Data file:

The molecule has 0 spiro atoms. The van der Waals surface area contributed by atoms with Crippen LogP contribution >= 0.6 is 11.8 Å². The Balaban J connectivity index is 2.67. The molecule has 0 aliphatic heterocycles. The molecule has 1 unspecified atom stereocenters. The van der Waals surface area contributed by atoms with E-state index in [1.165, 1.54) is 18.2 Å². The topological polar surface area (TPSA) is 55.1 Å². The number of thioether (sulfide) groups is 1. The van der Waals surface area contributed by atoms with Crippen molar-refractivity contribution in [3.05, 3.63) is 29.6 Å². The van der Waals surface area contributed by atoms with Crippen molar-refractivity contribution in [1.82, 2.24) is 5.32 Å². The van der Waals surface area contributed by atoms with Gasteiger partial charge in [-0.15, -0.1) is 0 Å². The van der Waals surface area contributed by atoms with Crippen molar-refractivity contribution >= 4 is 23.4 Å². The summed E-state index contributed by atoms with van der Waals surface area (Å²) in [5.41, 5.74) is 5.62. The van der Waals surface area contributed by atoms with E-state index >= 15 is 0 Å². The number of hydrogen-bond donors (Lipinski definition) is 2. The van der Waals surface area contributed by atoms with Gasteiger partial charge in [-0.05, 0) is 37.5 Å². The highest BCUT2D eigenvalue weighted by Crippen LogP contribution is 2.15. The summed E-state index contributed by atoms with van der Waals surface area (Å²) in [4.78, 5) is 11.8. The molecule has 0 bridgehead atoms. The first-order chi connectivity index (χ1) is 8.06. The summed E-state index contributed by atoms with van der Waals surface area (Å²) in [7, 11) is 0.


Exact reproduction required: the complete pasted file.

The molecule has 0 spiro atoms. The van der Waals surface area contributed by atoms with Crippen LogP contribution >= 0.6 is 11.8 Å². The Balaban J connectivity index is 2.67. The molecule has 0 aliphatic heterocycles. The molecule has 1 unspecified atom stereocenters. The van der Waals surface area contributed by atoms with E-state index in [1.165, 1.54) is 18.2 Å². The topological polar surface area (TPSA) is 55.1 Å². The number of thioether (sulfide) groups is 1. The van der Waals surface area contributed by atoms with Crippen molar-refractivity contribution in [3.05, 3.63) is 29.6 Å². The van der Waals surface area contributed by atoms with Crippen molar-refractivity contribution in [1.82, 2.24) is 5.32 Å². The van der Waals surface area contributed by atoms with Gasteiger partial charge in [-0.15, -0.1) is 0 Å². The van der Waals surface area contributed by atoms with Crippen molar-refractivity contribution >= 4 is 23.4 Å². The summed E-state index contributed by atoms with van der Waals surface area (Å²) in [5.41, 5.74) is 5.62. The van der Waals surface area contributed by atoms with E-state index >= 15 is 0 Å². The number of hydrogen-bond donors (Lipinski definition) is 2. The van der Waals surface area contributed by atoms with Gasteiger partial charge in [-0.05, 0) is 37.5 Å². The highest BCUT2D eigenvalue weighted by Crippen LogP contribution is 2.15. The summed E-state index contributed by atoms with van der Waals surface area (Å²) in [4.78, 5) is 11.8. The molecule has 0 bridgehead atoms. The first-order chi connectivity index (χ1) is 8.06. The summed E-state index contributed by atoms with van der Waals surface area (Å²) in [7, 11) is 0.